The gallbladder produces and stores the digestive fluid bile, but chronic gallstones or other health issues may require the removal of your gallbladder. One of the most common side effects of gallbladder removal is diarrhea. Learn more about diarrhea after gallbladder removal surgery and some potential remedies below.
Diarrhea After Gallbladder Removal Surgery
Diarrhea after gallbladder removal surgery is relatively common. Some studies suggest that as few as 1 in 100 individuals develop diarrhea after gallbladder removal surgery, while others suggest that frequency may go as high as 1 in 3 individuals.1 While the diarrhea should be short-term for most cases, some people may experience chronic diarrhea for several years.
Experts believe that it is caused by increased bile levels entering the large intestine. Without the gallbladder to regulate bile production and storage, the liver sends a steady stream of bile into the small intestine.
The small intestine has a limited ability to absorb the bile back into the system, forcing it to send some of the bile, in the form of bile acids, into the large intestine. The bile acts as a laxative, resulting in loose, watery stools. Along with diarrhea, bile acid malabsorption may result in bloating, abdominal pain, and incontinence.
Diarrhea caused by bile acid is often diagnosed as Irritable Bowel Syndrome-Diarrhea subtype (IBS-D) but is more accurately diagnosed as bile acid malabsorption.
However, one study found among multiple patients who have had gallbladder surgery is that the diarrhea is multifactorial. These patients still had diarrhea even though they were being treated for bile acid malabsorption.6
One possible reason why diarrhea happens is that without a large supply of bile acids available to process meals, the body is less able to process and absorb fatty meals. This leads to steatorrhea or fatty diarrhea.7
Medication for Diarrhea After Gallbladder Removal Surgery
Medication for diarrhea after gallbladder removal surgery may be effective in reducing symptoms. One of the most common treatments are bile acid resins which absorb excess bile acid. Talk to your doctor to determine the right medicine to help with diarrhea after gallbladder removal surgery.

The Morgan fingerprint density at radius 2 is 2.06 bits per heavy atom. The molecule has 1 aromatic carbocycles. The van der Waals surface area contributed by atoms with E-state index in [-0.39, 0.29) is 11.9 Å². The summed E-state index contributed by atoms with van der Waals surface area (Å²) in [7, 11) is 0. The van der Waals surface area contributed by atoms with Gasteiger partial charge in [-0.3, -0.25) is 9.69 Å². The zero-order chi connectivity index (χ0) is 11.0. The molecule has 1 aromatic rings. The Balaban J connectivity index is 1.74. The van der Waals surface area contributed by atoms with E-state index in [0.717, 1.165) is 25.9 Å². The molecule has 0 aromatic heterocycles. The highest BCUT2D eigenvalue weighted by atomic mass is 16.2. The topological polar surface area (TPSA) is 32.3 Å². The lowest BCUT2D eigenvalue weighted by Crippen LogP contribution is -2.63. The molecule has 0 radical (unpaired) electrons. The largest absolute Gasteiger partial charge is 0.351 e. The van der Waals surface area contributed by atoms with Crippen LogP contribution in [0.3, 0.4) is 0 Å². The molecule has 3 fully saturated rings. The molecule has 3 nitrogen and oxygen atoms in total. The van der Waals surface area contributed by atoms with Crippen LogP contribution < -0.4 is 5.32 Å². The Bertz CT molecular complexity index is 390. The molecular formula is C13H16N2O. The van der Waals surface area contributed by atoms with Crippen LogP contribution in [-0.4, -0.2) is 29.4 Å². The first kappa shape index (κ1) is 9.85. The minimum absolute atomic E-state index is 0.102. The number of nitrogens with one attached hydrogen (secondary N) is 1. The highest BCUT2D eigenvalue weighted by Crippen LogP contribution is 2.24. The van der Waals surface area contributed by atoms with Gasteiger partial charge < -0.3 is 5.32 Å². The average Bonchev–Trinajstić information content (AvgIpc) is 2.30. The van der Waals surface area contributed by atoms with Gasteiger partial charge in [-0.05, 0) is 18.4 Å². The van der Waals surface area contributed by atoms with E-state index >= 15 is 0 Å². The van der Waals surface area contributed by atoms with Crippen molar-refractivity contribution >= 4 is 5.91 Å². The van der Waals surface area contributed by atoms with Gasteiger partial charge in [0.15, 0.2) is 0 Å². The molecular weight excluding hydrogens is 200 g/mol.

Bile Acid Sequestrants
Bile acid sequestrants or binders are a type of resin that bind to bile acids and prevent them from interacting with the intestines.2 Common bile acid sequestrants include cholestyramine, colestipol, and colesevelam.3
While typically used for lowering LDL cholesterol, several studies suggest that bile acid seqeustrants may act as effective medicine to help with diarrhea after gallbladder removal surgery. In one study involving 26 patients experiencing postcholecystectomy diarrhea, cholestyramine in doses of 2 to 12 grams per day helped to normalize bowel movements in 23 of the patients. Suspending treatment led to a recurrence of diarrhea in 39 percent of the patients.4
In a smaller case study, 6 out of 8 patients with postcholecystectomy diarrhea showed elevated stool bile acids. Administering oral cholestyramine at 4 to 16 grams per day reduced bowel movement frequency in all 6 participants within 72 hours of initial treatment. Diarrhea recurred in all 6 patients following the cessation of cholestyramine.5
Side effects are generally limited. For some, bile acid binders may work too well and cause constipation. Bile acid sequestrants may also interfere with the absorption of other medications and nutrients, so talk to your doctor to determine if bile acid sequestrants are right for you.
Digestive enzymes are microscopic powerhouses that break down food and help with absorption of nutrients. As mentioned earlier, gallbladder removal surgery can result in impaired digestion of fats because bile is no longer released in large amounts during meals. Instead, bile is release constantly and slowly.
The lack of bile can cause indigestion and diarrhea because it impairs fat absorption, leading to a type of diarrhea called steatorrhea or fatty diarrhea. Digestive enzymes containing lipase can help your body break down and absorb fats. One study involving 178 children found that digestive enzyme supplementation for post-cholecystectomy syndromes reduced symptoms of dyspepsia, abdominal pain, and steatorrhea during the first week.7
While this study utilized prescription digestive enzymes, there are over-the-counter digestive enzymes that may be able to produce the same results such as DrFormulas Digestive Enzymes.
Diet and Lifestyle
In conjunction with medication and digestive enzymes, changes to your diet may help to reduce symptoms of diarrhea after gallbladder removal surgery.
- Consider a low-fat diet. High-fat, greasy, fried foods may be difficult for your gut to handle following a gallbladder removal. Instead, eat low-fat (containing 3 grams of fat or less per serving) or fat-free foods.8
- Gradually increase the fiber in your diet. Fiber helps to normalize bowel movements while feeding your gut bacteria. However, go slow on your fiber intake, as too much too soon may exacerbate your diarrhea, as well as cause bloating and abdominal cramps. Focus on soluble fiber, like barley and oats. 8
- Eat smaller and more balanced meals more frequently, in order to mix better with available bile. Maintain small servings of lean protein, whole grains, fruits, and veggies. 8
- Try to avoid foods that may irritate your gut, thereby worsening your diarrhea. This includes dairy products, caffeine, and foods high in added sugar. 8
While gallbladder surgery may have side effects, there are some remedies to help with diarrhea after gallbladder removal surgery. Combined with diet changes, this changes can help support digestion reduce diarrhea.